Safin shows commitment to green party

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The Independent Online

You could hear a net drop yesterday when Marat Safin announced to the Centre Court crowd and - more importantly - to himself that he really can play on grass.

Although the Russian fifth seed only broke serve once in advancing to the third round of the men's singles with a 7-6, 7-6, 6-4 win against Mark Philippoussis, of Australia, the 2003 runner-up, he displayed traditional lawn-tennis skills adapted to the demands of the modern power game.

The irony was that Safin was preparing to serve, having lost a point by playing one of the softest shots in the open era, tapping a forehand half-volley into the net at 2-1, 15-15 in the second set, when the net slowly fell to the floor, as if concussed by the earlier bombardment.

Nets have been known to fall down before, even on Centre Court at Wimbledon, the world's most prestigious tournament - but not of their own volition.

Yvon Petra, of France, broke a net cord cable with a serve on Centre Court en route to winning the men's singles title in 1946 - though the cable was rusted, having been around prior to the Second World War.

Play yesterday was delayed for about four minutes while the ground staff assembled a replacement net, and then the battle continued. By this time Safin had already survived what proved to be his biggest crisis of the match, salvaging three set points when serving at 4-5, 0-40, in the opening set.

Philippoussis, who created the opportunities with a spectacular forehand drive down the line, then helped his opponent by hitting a forehand long on the first, missing a backhand on the second, and netting a return on the third. Safin then delivered consecutive aces, the second at 140 mph.

Safin went on to win the subsequent tie-break, 7-4, after 51 minutes. Philippoussis then took an injury time-out for treatment to a damaged ankle ligament. The Australian had two break points in the opening game of the second set, and played some beautiful tennis, without much reward, before also losing the second-set tie-break, 7-4.

After denying Safin a break point until the seventh game of the third set, Philippoussis was broken to 3-4, and an entertaining match was as good as over.

Safin has spent most of his career complaining that his game was not made for Wimbledon, or vice versa. Even Stefan Edberg's coach, Tony Pickard, could not persuade him otherwise when they worked together during one of the Muscovite's early visits.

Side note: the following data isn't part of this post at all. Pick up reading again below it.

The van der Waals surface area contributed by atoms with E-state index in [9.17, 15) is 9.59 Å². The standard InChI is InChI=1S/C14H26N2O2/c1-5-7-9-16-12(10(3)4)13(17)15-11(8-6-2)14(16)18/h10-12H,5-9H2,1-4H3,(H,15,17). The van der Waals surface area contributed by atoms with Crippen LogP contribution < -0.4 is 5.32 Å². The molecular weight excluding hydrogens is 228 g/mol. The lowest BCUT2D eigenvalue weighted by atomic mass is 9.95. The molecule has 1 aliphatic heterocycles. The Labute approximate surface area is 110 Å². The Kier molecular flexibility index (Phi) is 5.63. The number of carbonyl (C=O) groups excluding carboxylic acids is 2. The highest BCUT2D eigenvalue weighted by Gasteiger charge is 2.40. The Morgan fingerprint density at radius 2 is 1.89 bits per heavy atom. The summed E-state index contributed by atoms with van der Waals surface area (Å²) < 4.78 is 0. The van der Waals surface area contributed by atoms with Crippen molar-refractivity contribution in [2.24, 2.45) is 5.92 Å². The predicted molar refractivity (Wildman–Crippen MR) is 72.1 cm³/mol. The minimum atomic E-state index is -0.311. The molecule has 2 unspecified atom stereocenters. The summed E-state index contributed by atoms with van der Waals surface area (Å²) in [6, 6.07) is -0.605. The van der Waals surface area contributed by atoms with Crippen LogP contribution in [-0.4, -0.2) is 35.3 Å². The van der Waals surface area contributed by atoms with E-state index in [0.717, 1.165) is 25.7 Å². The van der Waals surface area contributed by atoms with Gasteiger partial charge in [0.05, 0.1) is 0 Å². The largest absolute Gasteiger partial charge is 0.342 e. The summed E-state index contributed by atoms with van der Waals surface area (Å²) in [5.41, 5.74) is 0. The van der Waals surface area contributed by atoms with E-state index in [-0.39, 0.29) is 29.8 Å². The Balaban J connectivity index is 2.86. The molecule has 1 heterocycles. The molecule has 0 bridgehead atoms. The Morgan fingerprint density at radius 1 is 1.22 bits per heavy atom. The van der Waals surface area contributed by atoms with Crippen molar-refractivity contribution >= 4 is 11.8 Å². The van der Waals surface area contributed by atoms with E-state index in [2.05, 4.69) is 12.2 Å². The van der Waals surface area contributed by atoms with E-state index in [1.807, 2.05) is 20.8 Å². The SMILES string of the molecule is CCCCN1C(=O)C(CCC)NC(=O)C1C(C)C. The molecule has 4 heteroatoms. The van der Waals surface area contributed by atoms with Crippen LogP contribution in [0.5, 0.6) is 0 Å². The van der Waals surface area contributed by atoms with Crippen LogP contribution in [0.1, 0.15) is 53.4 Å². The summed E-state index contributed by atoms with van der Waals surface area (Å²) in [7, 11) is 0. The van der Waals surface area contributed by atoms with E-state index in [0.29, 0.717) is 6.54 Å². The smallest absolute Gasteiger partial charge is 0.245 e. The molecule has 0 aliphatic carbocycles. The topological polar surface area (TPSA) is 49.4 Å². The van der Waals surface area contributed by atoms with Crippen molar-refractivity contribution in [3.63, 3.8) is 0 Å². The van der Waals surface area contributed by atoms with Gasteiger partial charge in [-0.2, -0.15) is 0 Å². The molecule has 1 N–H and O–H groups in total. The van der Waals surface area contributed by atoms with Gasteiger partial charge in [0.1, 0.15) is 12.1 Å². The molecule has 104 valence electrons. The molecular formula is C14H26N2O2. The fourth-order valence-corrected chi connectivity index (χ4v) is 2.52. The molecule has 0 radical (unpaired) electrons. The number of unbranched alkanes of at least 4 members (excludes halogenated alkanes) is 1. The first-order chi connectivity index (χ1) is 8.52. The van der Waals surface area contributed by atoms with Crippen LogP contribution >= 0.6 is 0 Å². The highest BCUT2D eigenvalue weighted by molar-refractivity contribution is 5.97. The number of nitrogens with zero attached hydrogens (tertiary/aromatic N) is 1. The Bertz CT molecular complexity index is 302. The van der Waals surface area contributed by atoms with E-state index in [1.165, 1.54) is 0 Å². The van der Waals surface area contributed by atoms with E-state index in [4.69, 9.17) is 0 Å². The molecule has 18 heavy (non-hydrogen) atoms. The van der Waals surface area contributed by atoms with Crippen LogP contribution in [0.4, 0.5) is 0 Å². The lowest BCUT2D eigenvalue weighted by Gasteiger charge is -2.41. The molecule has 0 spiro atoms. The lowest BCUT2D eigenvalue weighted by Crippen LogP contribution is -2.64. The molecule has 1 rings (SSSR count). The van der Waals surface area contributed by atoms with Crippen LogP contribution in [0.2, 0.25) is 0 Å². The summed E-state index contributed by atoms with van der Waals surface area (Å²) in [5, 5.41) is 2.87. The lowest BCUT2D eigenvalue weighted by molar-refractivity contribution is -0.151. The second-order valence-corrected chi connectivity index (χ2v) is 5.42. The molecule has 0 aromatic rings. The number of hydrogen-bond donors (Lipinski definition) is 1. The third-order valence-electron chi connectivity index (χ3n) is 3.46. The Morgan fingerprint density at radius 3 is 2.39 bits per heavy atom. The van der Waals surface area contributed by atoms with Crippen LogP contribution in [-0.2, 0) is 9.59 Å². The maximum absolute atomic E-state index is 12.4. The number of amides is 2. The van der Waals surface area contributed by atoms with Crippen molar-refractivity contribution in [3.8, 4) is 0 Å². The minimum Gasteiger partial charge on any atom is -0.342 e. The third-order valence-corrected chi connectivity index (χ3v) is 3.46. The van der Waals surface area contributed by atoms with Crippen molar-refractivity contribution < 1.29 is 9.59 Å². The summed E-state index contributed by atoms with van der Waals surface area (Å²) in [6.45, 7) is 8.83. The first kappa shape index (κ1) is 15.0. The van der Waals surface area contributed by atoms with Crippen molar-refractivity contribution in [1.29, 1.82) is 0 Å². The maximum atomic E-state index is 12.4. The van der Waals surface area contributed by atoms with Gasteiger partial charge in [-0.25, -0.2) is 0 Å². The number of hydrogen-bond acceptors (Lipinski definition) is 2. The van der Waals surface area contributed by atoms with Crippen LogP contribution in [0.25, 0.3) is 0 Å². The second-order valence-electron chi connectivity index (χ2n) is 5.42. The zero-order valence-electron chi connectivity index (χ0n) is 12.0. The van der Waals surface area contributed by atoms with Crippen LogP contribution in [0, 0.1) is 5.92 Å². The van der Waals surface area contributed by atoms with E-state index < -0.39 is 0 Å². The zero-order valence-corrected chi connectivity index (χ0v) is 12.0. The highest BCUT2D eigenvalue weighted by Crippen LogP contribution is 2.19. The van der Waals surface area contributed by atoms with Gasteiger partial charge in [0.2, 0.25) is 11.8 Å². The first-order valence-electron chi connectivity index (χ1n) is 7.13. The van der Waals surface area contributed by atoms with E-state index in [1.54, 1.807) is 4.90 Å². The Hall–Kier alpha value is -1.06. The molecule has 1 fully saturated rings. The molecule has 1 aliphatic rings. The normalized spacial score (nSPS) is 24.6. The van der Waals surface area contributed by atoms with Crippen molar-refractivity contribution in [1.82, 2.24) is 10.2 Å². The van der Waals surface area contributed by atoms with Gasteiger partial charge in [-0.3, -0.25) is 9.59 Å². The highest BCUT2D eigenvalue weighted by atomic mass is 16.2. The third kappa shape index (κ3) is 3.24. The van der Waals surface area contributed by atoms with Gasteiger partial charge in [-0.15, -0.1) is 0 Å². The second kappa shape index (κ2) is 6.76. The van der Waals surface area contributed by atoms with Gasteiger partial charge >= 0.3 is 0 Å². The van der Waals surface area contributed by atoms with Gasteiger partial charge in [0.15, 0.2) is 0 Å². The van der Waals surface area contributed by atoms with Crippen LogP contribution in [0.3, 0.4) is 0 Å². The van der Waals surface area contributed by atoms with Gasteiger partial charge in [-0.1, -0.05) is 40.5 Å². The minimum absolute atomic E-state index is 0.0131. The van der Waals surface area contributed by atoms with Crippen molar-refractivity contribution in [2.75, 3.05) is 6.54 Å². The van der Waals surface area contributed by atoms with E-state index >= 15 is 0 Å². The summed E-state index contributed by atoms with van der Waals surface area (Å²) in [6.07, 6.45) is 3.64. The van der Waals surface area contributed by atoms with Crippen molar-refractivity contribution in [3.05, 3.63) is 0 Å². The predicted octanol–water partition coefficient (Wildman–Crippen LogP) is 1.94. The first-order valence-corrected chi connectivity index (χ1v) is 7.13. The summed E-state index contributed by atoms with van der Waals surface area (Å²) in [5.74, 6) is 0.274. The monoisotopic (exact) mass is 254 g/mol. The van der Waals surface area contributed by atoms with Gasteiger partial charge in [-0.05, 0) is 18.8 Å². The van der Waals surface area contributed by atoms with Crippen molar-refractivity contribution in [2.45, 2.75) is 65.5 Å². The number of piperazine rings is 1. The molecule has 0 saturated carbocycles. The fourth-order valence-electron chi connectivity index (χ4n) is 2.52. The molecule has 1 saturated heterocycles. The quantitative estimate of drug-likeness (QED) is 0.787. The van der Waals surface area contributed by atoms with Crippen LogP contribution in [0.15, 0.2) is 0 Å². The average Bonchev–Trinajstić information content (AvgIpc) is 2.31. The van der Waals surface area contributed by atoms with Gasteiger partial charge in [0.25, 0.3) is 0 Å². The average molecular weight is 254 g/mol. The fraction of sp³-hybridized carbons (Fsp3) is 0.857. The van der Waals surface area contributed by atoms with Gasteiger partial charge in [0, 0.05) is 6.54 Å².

So what changed to convert Safin into a member of the green party? Competing at the Halle grass-court tournament in Germany two weeks ago helped, even though he lost to Roger Federer in the final, and he is managing to nurse a knee injury without suffering too much pain.

"I passed through some really difficult times on grass during the seven years of my career," he said. "I wasn't comfortable on the surface until I played in Halle. I beat some tough players there, and I felt comfortable moving, which is one of the most important things.

"You have to serve well, and find you are able to return. All of a sudden, all this came to me and I felt pretty good."

Though ruthless in the execution of his game, Safin could sympathise with the 28-year-old Philippoussis, who came to SW19 with a wild card and hope.

"If you follow Mark's story for the past five years, he's had so many bad injuries. When that happens, it's difficult to find your game, to build you confidence, I felt in the third set he couldn't really move to the sides. That's how I managed to break, actually."

Federer continued to play with the authority of the title holder for the past two years, doing enough to advance to the third round with a 6-4, 6-4, 6-1 win against Ivo Minar, of the Czech Republic.

"I played all right," the 23-year-old Swiss said. "I hung in there, waiting for my chances. He was tough from the baseline, and came up with some good shots."

Federer said he was not surprised that Safin has come to terms with grass courts. "I think he's more relaxed because of the knee [injury]," he said. "I got the impression when we played the final in Halle that if he loses, it's because of the knee. So he just plays. That probably helps him, especially on the grass, not to get too frustrated."

Lleyton Hewitt, the 2002 champion, had a more difficult afternoon negotiating his way past Jan Hernych, of the Czech Republic, 6-2, 7-5, 3-6, 6-3. "To get a tough four-set match under my belt is going to hold me in better stead for the longer I go in the tournament," Hewitt said.

Gaël Monfils, of France, last year's boys' singles champion, advanced to the third round of the main draw yesterday with a 6-3, 6-3, 2-6, 7-5 win against Dominik Hrbaty, of Slovakia, the 22nd seed.

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